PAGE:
It is usually easy for expats to obtain their work permit and stay permit (ITAS) in big cities and popular regions (such as Bali). This is often not the case when foreigners work on projects in remote areas (read also: Work Permits for Projects). In these remote areas expats usually face more scrutiny from local authorities. This happens because local Immigration and Manpower offices handle a low number of expats. This puts any foreigner working in the region on the radar. These local authorities usually impose additional reporting requirements to expats living and working in their region. The central government does not regulate these additional requirements. However, when expats do not follow them, they may cause serious problems for them or their sponsor companies.
In this article we will discuss briefly the standard work and stay permit application process. After that, we will discuss the additional reporting requirements for expats traveling or working in remote areas. Remote areas are cities or locations other than Jakarta or Bali.
STANDARD WORK AND STAY PERMIT APPLICATION PROCESS
The standard work and stay permit application process consists out of three phases:
PHASE 1: WORK PERMIT APPLICATION
In the first phase, the sponsor company is required to obtain 2 permits, from the Ministry of Manpower:
- The RPTKA is a corporate licence that specifies the job titles of foreign workers, the number of foreign workers in a company and the duration of their assignment in Indonesia. It is used as the basis to apply for a foreign worker’s work permit.
- Once a company has obtained the RPTKA, it can apply for the work permit of a foreign worker. The work permit is also a corporate license which is issued for each individual foreign worker. It specifies their identity, job title, work locations, sponsor company and validity period.
PHASE 2: STAY PERMIT APPLICATION
During this phase the foreign worker will obtain the following permits / visas:
- eVisa (electronic visa) from the directorate general of immigration: Once the work permit is ready, the company can pay the visa fees to initiate the application of the eVisa. Foreigners can print out this eVisa and show it to the immigration officials at the airport upon entry into Indonesia. This eVisa is the prerequisite to obtain the stay permit (ITAS) and re-entry permit (MERP).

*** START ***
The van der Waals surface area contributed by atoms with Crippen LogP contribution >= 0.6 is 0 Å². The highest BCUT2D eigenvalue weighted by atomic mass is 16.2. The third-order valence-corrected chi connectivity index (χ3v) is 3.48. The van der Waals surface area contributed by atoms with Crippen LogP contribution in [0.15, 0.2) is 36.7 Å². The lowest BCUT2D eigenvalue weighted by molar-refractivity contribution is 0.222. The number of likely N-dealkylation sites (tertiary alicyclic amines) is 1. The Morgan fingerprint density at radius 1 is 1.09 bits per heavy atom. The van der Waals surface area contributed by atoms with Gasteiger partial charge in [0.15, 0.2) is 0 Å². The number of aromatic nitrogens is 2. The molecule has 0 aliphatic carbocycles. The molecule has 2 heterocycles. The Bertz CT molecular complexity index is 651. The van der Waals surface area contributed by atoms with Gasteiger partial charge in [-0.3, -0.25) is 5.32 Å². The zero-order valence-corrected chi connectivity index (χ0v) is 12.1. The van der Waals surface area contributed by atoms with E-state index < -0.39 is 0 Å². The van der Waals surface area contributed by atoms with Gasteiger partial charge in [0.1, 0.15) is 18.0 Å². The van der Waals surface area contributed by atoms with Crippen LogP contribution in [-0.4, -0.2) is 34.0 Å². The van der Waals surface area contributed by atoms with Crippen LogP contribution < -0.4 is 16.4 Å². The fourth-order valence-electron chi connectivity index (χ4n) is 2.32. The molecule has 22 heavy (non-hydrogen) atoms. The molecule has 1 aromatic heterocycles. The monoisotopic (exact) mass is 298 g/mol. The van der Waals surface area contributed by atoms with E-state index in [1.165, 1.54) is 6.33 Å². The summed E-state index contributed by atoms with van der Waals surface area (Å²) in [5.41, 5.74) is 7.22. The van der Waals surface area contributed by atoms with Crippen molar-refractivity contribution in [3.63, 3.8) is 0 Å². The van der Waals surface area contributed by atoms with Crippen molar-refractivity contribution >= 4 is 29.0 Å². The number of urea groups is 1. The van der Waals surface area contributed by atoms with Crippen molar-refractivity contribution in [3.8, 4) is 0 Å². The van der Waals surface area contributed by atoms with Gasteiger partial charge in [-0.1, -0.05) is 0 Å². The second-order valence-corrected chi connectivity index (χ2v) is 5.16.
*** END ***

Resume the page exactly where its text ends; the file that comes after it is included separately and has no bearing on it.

- Stay Permit (ITAS) and Re-entry Permit (MERP), issued by the immigration officer at the airport: Immigration officials will issue the stay permit and re-entry permit at the immigration checkpoint at the airport. The directorate general of immigration will usually issue the e-ITAS within 3 working days after the date of entry into Indonesia.
PHASE 3: LOCAL PERMIT APPLICATION
Upon entry into Indonesia, the foreign worker can immediately start working, however there are still a few permits and reports which needs to be arranged, namely:
- The police report (STM) from the local police;
- Certificate of Temporary Residence (SKTT) from the local civil registration; and
- Existence Report (LK) from the local manpower department.
ADDITIONAL REQUIREMENTS IN REMOTE AREAS FOR FOREIGN WORKERS
FOREIGN WORKERS ASSIGNED IN JAKARTA WHO ARE TRAVELING TO REMOTE AREAS
When the expats need to visit a remote area, they must obtain any or all of the following permits / reports prior to their arrival to such area:
- a Travel Permit (SKJ) from the national police;
- Report to the local immigration office;
- Report to the local police office; and/or
- Report to the local manpower office.
In remote areas hotels usually report foreigners who stay at their hotel to the local authorities. In case the company fails to report their foreigner workers to the local authorities, it will significantly increase the risks of audits and will lead to an increased risk of issues with these local authorities. This may ultimately lead to deportation of and re-entry bans for the foreign workers and potential penalties for the employer company of the foreign workers.
FOREIGN WORKERS WHO LIVE IN REMOTE AREAS
In case expats are living in the remote area, and their company holds its domicile in this area, they do not require to process any additional local report. However, in case the expat travels to another remote area, then he or she may require a travel permit (SKJ), local immigration report, local police report, and/or local manpower office report.